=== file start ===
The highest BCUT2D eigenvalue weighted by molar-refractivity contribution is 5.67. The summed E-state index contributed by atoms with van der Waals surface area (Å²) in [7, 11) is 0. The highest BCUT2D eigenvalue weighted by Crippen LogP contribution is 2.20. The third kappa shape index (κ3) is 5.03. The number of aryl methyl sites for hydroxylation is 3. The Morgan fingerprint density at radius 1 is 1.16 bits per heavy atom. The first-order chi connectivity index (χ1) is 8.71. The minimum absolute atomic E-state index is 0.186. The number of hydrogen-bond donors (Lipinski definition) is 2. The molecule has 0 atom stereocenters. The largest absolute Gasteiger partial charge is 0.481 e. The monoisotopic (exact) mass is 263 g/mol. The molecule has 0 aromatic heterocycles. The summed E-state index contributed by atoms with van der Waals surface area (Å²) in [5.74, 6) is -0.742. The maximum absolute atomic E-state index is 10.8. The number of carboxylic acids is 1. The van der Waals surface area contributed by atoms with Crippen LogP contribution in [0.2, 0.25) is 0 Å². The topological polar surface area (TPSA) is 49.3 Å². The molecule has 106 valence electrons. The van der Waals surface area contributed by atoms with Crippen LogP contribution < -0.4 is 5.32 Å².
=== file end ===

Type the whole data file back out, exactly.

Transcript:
The highest BCUT2D eigenvalue weighted by molar-refractivity contribution is 5.67. The summed E-state index contributed by atoms with van der Waals surface area (Å²) in [7, 11) is 0. The highest BCUT2D eigenvalue weighted by Crippen LogP contribution is 2.20. The third kappa shape index (κ3) is 5.03. The number of aryl methyl sites for hydroxylation is 3. The Morgan fingerprint density at radius 1 is 1.16 bits per heavy atom. The first-order chi connectivity index (χ1) is 8.71. The minimum absolute atomic E-state index is 0.186. The number of hydrogen-bond donors (Lipinski definition) is 2. The molecule has 0 atom stereocenters. The largest absolute Gasteiger partial charge is 0.481 e. The monoisotopic (exact) mass is 263 g/mol. The molecule has 0 aromatic heterocycles. The summed E-state index contributed by atoms with van der Waals surface area (Å²) in [5.74, 6) is -0.742. The maximum absolute atomic E-state index is 10.8. The number of carboxylic acids is 1. The van der Waals surface area contributed by atoms with Crippen LogP contribution in [0.2, 0.25) is 0 Å². The topological polar surface area (TPSA) is 49.3 Å². The molecule has 106 valence electrons. The van der Waals surface area contributed by atoms with Crippen LogP contribution < -0.4 is 5.32 Å².